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Democrat joins GOP senator against Alito filibuster

Feinstein sides with Graham

WASHINGTON -- A Democrat who plans to vote against Samuel Alito yesterday sided with a Republican colleague on the Senate Judiciary Committee in cautioning against a filibuster of the Supreme Court nominee.

''I do not see a likelihood of a filibuster," said Senator Dianne Feinstein of California. ''This might be a man I disagree with, but it doesn't mean he shouldn't be on the court."

Feinstein said she will not vote to confirm the appeals court judge, based on his conservative record. But she acknowledged that nothing emerged during last week's hearings to justify any organized action by Democrats to stall the nomination.

''If there's a filibuster of this man based on his qualifications, there would be a huge backlash in this country," said Senator Lindsey Graham, Republican of South Carolina.

Graham is one of 14 centrist senators who defused the Senate's showdown over judicial filibusters last year, saying such a tactic is justified only under extraordinary circumstances.

The committee's top Democrat, Senator Patrick Leahy of Vermont, said last week that unidentified Democrats will ''exercise their rights" to delay a committee vote that Republicans sought for tomorrow.

Senate Democratic leader Harry Reid of Nevada has called on party members to hold off making a decision until after a meeting Wednesday.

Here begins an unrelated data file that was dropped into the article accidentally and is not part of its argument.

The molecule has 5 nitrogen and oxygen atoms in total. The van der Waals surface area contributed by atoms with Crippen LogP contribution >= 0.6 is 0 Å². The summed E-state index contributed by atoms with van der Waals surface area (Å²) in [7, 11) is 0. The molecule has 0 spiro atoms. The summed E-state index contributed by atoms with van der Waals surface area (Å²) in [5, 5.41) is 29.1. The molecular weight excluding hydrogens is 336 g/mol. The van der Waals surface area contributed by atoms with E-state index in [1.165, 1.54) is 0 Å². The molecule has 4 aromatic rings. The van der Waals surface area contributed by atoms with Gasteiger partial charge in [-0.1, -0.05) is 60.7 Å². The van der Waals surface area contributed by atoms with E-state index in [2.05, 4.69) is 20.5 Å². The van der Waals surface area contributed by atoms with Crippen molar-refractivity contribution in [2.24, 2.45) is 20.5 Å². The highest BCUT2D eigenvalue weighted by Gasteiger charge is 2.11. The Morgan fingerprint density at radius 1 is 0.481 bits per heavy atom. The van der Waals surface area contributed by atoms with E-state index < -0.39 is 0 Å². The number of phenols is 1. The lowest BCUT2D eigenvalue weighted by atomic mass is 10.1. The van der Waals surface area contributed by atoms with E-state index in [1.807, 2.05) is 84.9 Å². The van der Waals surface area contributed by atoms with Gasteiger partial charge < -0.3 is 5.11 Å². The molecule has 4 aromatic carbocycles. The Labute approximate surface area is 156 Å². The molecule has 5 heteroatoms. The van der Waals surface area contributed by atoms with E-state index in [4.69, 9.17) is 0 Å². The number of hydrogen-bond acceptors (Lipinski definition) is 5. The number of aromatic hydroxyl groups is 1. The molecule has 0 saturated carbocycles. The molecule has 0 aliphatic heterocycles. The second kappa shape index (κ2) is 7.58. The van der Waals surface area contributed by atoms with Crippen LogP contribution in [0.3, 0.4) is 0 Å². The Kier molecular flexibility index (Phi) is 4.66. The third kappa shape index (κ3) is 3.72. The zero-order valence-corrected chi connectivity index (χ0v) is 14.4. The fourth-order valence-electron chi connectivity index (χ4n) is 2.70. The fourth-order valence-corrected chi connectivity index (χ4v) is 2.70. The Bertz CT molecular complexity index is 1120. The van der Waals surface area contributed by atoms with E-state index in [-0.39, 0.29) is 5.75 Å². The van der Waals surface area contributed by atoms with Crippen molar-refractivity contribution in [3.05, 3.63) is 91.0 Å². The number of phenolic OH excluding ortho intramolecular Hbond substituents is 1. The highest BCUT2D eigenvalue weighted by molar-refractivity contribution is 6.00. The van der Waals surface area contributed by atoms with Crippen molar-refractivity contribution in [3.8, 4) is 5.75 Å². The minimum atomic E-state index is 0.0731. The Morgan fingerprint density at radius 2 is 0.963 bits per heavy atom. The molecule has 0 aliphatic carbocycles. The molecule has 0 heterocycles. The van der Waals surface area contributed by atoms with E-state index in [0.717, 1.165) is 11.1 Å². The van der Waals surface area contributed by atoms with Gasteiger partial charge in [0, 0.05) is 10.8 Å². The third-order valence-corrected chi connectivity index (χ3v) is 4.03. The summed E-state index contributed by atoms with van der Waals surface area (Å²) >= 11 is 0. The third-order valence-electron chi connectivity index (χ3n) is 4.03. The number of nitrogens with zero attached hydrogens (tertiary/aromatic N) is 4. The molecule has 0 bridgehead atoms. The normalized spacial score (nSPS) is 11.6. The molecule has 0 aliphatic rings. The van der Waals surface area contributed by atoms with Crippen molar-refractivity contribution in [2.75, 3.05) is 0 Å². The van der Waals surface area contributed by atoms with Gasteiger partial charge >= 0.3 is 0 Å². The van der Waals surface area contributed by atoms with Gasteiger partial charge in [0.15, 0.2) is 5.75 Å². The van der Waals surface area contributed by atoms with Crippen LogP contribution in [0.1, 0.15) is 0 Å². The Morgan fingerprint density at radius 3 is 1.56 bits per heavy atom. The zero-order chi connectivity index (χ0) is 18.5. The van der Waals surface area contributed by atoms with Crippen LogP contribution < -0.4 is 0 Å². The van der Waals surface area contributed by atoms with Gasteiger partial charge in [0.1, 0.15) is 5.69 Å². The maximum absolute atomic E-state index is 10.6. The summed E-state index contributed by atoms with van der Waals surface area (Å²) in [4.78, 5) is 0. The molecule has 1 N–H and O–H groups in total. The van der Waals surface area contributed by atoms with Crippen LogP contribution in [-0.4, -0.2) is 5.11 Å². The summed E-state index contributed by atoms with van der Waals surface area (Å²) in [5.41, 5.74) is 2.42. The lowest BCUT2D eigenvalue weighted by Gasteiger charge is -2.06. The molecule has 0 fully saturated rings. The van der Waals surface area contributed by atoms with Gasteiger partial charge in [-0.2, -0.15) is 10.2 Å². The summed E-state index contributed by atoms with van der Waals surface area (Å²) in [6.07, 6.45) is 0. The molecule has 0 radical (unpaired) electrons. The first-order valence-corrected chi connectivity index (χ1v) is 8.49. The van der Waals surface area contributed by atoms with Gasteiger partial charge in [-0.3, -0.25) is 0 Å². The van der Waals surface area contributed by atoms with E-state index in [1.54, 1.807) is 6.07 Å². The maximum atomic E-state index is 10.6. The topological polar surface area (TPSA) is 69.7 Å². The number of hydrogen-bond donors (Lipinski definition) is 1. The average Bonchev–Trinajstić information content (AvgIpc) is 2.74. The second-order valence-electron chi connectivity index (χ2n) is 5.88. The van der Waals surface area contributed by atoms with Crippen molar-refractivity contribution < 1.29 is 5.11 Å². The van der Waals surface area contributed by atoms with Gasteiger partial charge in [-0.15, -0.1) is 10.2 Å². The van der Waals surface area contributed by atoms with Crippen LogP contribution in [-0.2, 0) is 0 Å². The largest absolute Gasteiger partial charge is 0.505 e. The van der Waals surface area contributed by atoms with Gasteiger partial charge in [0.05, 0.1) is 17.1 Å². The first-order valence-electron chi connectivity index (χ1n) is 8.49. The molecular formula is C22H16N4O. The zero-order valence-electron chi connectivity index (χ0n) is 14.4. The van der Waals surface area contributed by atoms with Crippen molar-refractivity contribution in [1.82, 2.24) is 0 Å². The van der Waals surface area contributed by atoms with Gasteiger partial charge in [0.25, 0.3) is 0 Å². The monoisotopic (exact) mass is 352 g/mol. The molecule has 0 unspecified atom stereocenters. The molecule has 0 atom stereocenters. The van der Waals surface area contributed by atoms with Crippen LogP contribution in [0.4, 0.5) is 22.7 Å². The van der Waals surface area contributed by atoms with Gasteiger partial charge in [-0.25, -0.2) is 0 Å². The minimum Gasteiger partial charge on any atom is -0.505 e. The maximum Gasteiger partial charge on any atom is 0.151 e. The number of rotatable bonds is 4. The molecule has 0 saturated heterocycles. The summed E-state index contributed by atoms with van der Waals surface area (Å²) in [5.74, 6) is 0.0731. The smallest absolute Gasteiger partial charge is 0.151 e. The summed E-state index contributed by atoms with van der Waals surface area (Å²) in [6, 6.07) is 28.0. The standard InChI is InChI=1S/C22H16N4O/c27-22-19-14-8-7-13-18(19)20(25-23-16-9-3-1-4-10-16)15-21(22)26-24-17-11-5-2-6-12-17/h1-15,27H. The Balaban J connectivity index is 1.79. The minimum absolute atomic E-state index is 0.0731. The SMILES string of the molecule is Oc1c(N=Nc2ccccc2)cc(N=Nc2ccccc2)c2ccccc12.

Senator Charles Schumer, Democrat of New York, appearing on ''Fox News Sunday," would not rule out a filibuster, saying committee Democrats were still going through the hearing transcripts and awaiting answers to written questions.

But Feinstein, who said she was concerned about Alito's conservative record on abortion rights and deference to executive power, acknowledged that the 15-year appellate judge had the legal credentials to serve on the Supreme Court.

''I was impressed with his ability to maintain a very even demeanor," she added, on CBS's ''Face the Nation."

All 10 Republicans on the committee have announced their support for Alito, a 55-year-old former prosecutor and Reagan administration lawyer who is President Bush's choice to replace retiring Justice Sandra Day O'Connor.

Likewise, the Senate's 55 Republicans are expected to line up strongly behind Alito.

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